Work Time

Work TimeMeeting Students' Needs

A. End of Unit 1 Assessment: Fishbowl Discussion, Part 2 (20 minutes)

  • Invite students to take their copies of the "Fourteen-Part Message," Fishbowl Discussion Rubric: The Japanese Attack on Pearl Harbor, and the Mid-Unit 1 Assessment: Fishbowl Note-catcher and move to their appropriate places inside and outside the circle. Remind them that those in the outside circle should sit directly behind their partners.
  • Remind the class that those in the outside circle need to take notes in the Listening Notes section of the Fishbowl note-catcher regarding what they hear and learn during the discussion.
  • Distribute one copy of the Fishbowl sentence starters to each student in the inside circle. Encourage them to use this resource during the discussion.
  • Explain that students will have 15 minutes to discuss, and you will use a timer to keep track of this. Tell them you will start the discussion by asking some questions, but they should focus on talking to each other, rather than just answering your questions.
  • Distribute the End of Unit 1 Assessment: Fishbowl Discussion, Part 2: Comparing Conflicting Accounts of the Pearl Harbor Attack to each student and display a copy using a document camera.
  • Set the timer for 15 minutes and begin the discussion by asking:

* "From your perspective, what was the gist of this text?"

  • After a few students have shared their understanding of the text's gist, ask: 

* "What did the Japanese government accuse the United States of doing?"

* "What was the Japanese government's perspective on the Pearl Harbor attack?"

  • Encourage all students to respond to the questions using evidence from their Fishbowl note-catcher and the text.
  • Choose from the following questions to engage students further in the discussion. If the discussion runs out of steam at any point, return to this list of questions and ask a new one to keep students thinking:

* "What key facts did the Japanese use in this text? How were each of these facts interpreted?"

* "Were there any facts that the Japanese government omitted?"

* "What questions do you have for other people in the circle about their understanding of this text?"

  • Consider modifying the Fishbowl sentence starters for struggling readers or students who need more processing time. Cut the list down to three basic sentence starters and put each one underneath a heading, such as: "When You Agree," "When You Disagree," and "When You Have a Question."
  • Consider preparing students who need more processing time or who struggle with speaking in front of others by giving them a list of the other perspectives/roles in the discussion beforehand.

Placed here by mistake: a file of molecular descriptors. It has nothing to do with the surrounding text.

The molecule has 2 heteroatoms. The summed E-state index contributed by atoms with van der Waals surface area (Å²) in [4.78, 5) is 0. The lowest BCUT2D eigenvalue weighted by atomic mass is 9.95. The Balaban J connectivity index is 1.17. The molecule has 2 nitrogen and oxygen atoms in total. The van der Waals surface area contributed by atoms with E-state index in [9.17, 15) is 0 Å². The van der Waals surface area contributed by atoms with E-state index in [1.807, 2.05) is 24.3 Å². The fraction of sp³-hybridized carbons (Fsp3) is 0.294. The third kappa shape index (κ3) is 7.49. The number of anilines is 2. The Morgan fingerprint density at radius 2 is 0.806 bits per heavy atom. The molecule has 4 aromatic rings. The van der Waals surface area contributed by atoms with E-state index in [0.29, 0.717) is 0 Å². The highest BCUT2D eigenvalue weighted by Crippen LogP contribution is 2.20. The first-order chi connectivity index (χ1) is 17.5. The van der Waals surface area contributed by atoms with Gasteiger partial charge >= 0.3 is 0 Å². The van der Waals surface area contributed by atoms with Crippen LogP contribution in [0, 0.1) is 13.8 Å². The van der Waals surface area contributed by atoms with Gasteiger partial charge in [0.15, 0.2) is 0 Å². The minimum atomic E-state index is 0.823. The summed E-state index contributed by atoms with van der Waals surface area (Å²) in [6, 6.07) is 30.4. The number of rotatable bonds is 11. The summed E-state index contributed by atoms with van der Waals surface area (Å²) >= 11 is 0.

B. Fishbowl Debrief, Part 2 (10 minutes)

  • Give students in the outside circle 3 minutes to complete their Listening Notes. While they are doing this, direct students sitting in the inside circle to the Self-Reflection portion of the Fishbowl Discussion rubric. Ask them to think about and record things they did well during the discussion and things they could improve upon for future discussions.
  • Tell students to meet with their partner. Give them 2 minutes for the person in the outside circle to share reflections on what they heard/learned during the discussion and 2 minutes for the person in the inside circle to share reflections.
  • Ask students to turn and talk to their partner:

* "What are the overall differences in perspectives?"

  • Cold call two or three student pairs to share their ideas.
  • Posting learning targets allows students to reference them throughout the lesson to check their understanding. They also provide a reminder to students and teachers about the intended learning behind a given lesson or activity.

Closing & Assessments

Closing

A. Exit Ticket: Fishbowl Discussion Wrap-Up (12 minutes)

  • As a closing piece to the Fishbowl discussion, have students complete the Exit Ticket: Fishbowl Discussion Wrap-Up.

B. As time permits, invite students to share out whole group. Preview Homework (1 minute)

  • As time permits, invite students to share out whole group. Preview Homework (1 minute) Distribute Unbroken structured notes, pages 147-168.
  • Let students know they should complete their reading assignments in Unbroken, read the summaries provided for pages 141-147 and 156-166 in the structured notes, and complete the structured notes.

Homework

Homework
  • Read the summary for pages 141-147 provided in the structured notes, then read pages 147-156 in Unbroken and record the gist. Next, read the summary provided for pages 156-166, then read 166-168 in the book and record the gist. Answer the focus question: "During Louie's ordeal of being lost at sea, Hillenbrand writes of several occasions in which he experiences the presence of God. What are these experiences like, and how does he experience God in each of them?" Finish filling in the structured notes